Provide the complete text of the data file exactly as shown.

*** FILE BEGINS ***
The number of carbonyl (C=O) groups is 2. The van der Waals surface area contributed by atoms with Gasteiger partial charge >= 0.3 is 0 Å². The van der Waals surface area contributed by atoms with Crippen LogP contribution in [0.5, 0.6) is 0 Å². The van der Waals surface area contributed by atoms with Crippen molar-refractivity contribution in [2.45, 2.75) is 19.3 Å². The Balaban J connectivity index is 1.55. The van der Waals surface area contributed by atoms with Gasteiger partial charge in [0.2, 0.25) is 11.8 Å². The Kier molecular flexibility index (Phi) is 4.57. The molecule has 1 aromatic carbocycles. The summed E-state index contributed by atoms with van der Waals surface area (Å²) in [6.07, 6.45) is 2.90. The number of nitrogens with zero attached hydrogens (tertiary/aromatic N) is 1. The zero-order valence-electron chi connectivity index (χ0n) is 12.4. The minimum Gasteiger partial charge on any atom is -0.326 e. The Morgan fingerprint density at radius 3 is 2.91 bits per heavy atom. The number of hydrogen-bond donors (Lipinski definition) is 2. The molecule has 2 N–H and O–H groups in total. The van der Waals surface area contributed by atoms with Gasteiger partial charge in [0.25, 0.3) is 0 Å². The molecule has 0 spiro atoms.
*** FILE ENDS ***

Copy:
The number of carbonyl (C=O) groups is 2. The van der Waals surface area contributed by atoms with Gasteiger partial charge >= 0.3 is 0 Å². The van der Waals surface area contributed by atoms with Crippen LogP contribution in [0.5, 0.6) is 0 Å². The van der Waals surface area contributed by atoms with Crippen molar-refractivity contribution in [2.45, 2.75) is 19.3 Å². The Balaban J connectivity index is 1.55. The van der Waals surface area contributed by atoms with Gasteiger partial charge in [0.2, 0.25) is 11.8 Å². The Kier molecular flexibility index (Phi) is 4.57. The molecule has 1 aromatic carbocycles. The summed E-state index contributed by atoms with van der Waals surface area (Å²) in [6.07, 6.45) is 2.90. The number of nitrogens with zero attached hydrogens (tertiary/aromatic N) is 1. The zero-order valence-electron chi connectivity index (χ0n) is 12.4. The minimum Gasteiger partial charge on any atom is -0.326 e. The Morgan fingerprint density at radius 3 is 2.91 bits per heavy atom. The number of hydrogen-bond donors (Lipinski definition) is 2. The molecule has 2 N–H and O–H groups in total. The van der Waals surface area contributed by atoms with Gasteiger partial charge in [0.25, 0.3) is 0 Å². The molecule has 0 spiro atoms.